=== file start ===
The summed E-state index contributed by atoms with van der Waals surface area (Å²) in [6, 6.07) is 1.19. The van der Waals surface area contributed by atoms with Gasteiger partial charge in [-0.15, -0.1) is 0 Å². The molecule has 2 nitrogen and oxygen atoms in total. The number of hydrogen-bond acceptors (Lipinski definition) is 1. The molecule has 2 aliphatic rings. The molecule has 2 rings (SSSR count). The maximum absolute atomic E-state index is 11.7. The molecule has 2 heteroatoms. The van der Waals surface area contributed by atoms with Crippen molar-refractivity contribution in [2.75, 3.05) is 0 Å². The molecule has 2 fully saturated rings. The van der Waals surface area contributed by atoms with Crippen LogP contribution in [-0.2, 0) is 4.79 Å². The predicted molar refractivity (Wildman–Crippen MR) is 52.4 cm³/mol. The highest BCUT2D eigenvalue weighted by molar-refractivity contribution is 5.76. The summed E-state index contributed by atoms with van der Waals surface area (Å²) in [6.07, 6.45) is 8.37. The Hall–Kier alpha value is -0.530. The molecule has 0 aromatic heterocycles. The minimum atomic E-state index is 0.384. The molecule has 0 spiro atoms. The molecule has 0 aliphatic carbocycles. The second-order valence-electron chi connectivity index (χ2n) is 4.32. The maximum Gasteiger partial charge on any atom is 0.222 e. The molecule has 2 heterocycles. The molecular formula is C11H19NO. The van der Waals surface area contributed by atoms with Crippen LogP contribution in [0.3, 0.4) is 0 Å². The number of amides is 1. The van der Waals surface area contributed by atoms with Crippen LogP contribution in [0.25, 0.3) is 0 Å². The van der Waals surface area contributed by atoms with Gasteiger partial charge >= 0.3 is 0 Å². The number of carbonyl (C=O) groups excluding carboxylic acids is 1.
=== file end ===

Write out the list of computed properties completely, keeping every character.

The summed E-state index contributed by atoms with van der Waals surface area (Å²) in [6, 6.07) is 1.19. The van der Waals surface area contributed by atoms with Gasteiger partial charge in [-0.15, -0.1) is 0 Å². The molecule has 2 nitrogen and oxygen atoms in total. The number of hydrogen-bond acceptors (Lipinski definition) is 1. The molecule has 2 aliphatic rings. The molecule has 2 rings (SSSR count). The maximum absolute atomic E-state index is 11.7. The molecule has 2 heteroatoms. The van der Waals surface area contributed by atoms with Crippen molar-refractivity contribution in [2.75, 3.05) is 0 Å². The molecule has 2 fully saturated rings. The van der Waals surface area contributed by atoms with Crippen LogP contribution in [-0.2, 0) is 4.79 Å². The predicted molar refractivity (Wildman–Crippen MR) is 52.4 cm³/mol. The highest BCUT2D eigenvalue weighted by molar-refractivity contribution is 5.76. The summed E-state index contributed by atoms with van der Waals surface area (Å²) in [6.07, 6.45) is 8.37. The Hall–Kier alpha value is -0.530. The molecule has 0 aromatic heterocycles. The minimum atomic E-state index is 0.384. The molecule has 0 spiro atoms. The molecule has 0 aliphatic carbocycles. The second-order valence-electron chi connectivity index (χ2n) is 4.32. The maximum Gasteiger partial charge on any atom is 0.222 e. The molecule has 2 heterocycles. The molecular formula is C11H19NO. The van der Waals surface area contributed by atoms with Crippen LogP contribution in [0.3, 0.4) is 0 Å². The number of amides is 1. The van der Waals surface area contributed by atoms with Crippen LogP contribution in [0.25, 0.3) is 0 Å². The van der Waals surface area contributed by atoms with Gasteiger partial charge >= 0.3 is 0 Å². The number of carbonyl (C=O) groups excluding carboxylic acids is 1.